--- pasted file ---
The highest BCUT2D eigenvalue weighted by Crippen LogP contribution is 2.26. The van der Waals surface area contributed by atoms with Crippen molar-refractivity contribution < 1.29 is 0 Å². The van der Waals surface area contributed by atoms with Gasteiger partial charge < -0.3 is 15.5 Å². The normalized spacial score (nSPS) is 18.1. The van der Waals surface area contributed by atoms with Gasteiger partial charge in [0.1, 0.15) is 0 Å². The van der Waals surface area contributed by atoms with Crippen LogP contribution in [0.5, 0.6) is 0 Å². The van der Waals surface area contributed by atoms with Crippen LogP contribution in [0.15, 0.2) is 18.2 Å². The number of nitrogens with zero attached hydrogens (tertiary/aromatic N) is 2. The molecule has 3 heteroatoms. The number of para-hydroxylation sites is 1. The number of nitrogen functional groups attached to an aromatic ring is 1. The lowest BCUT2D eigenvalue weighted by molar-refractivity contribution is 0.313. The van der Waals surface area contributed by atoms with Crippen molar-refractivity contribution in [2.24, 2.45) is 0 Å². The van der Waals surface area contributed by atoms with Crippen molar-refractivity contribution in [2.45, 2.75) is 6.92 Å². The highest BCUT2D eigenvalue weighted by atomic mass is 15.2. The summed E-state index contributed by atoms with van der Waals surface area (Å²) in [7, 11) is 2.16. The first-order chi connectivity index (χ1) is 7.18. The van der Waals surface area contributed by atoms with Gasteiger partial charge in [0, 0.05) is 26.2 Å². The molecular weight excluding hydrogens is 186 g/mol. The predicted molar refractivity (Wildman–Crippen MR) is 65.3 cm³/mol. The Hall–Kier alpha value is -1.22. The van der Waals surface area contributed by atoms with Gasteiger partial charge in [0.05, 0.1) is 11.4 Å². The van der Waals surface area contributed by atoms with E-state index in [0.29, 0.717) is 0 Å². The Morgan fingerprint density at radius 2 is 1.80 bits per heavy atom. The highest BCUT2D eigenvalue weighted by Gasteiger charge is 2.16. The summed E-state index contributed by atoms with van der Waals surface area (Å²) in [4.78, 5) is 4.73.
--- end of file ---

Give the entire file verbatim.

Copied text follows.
The highest BCUT2D eigenvalue weighted by Crippen LogP contribution is 2.26. The van der Waals surface area contributed by atoms with Crippen molar-refractivity contribution < 1.29 is 0 Å². The van der Waals surface area contributed by atoms with Gasteiger partial charge < -0.3 is 15.5 Å². The normalized spacial score (nSPS) is 18.1. The van der Waals surface area contributed by atoms with Gasteiger partial charge in [0.1, 0.15) is 0 Å². The van der Waals surface area contributed by atoms with Crippen LogP contribution in [0.5, 0.6) is 0 Å². The van der Waals surface area contributed by atoms with Crippen LogP contribution in [0.15, 0.2) is 18.2 Å². The number of nitrogens with zero attached hydrogens (tertiary/aromatic N) is 2. The molecule has 3 heteroatoms. The number of para-hydroxylation sites is 1. The number of nitrogen functional groups attached to an aromatic ring is 1. The lowest BCUT2D eigenvalue weighted by molar-refractivity contribution is 0.313. The van der Waals surface area contributed by atoms with Crippen molar-refractivity contribution in [2.24, 2.45) is 0 Å². The van der Waals surface area contributed by atoms with Crippen molar-refractivity contribution in [2.45, 2.75) is 6.92 Å². The highest BCUT2D eigenvalue weighted by atomic mass is 15.2. The summed E-state index contributed by atoms with van der Waals surface area (Å²) in [7, 11) is 2.16. The first-order chi connectivity index (χ1) is 7.18. The van der Waals surface area contributed by atoms with Gasteiger partial charge in [0, 0.05) is 26.2 Å². The molecular weight excluding hydrogens is 186 g/mol. The predicted molar refractivity (Wildman–Crippen MR) is 65.3 cm³/mol. The Hall–Kier alpha value is -1.22. The van der Waals surface area contributed by atoms with Gasteiger partial charge in [0.05, 0.1) is 11.4 Å². The van der Waals surface area contributed by atoms with E-state index in [0.29, 0.717) is 0 Å². The Morgan fingerprint density at radius 2 is 1.80 bits per heavy atom. The highest BCUT2D eigenvalue weighted by Gasteiger charge is 2.16. The summed E-state index contributed by atoms with van der Waals surface area (Å²) in [4.78, 5) is 4.73.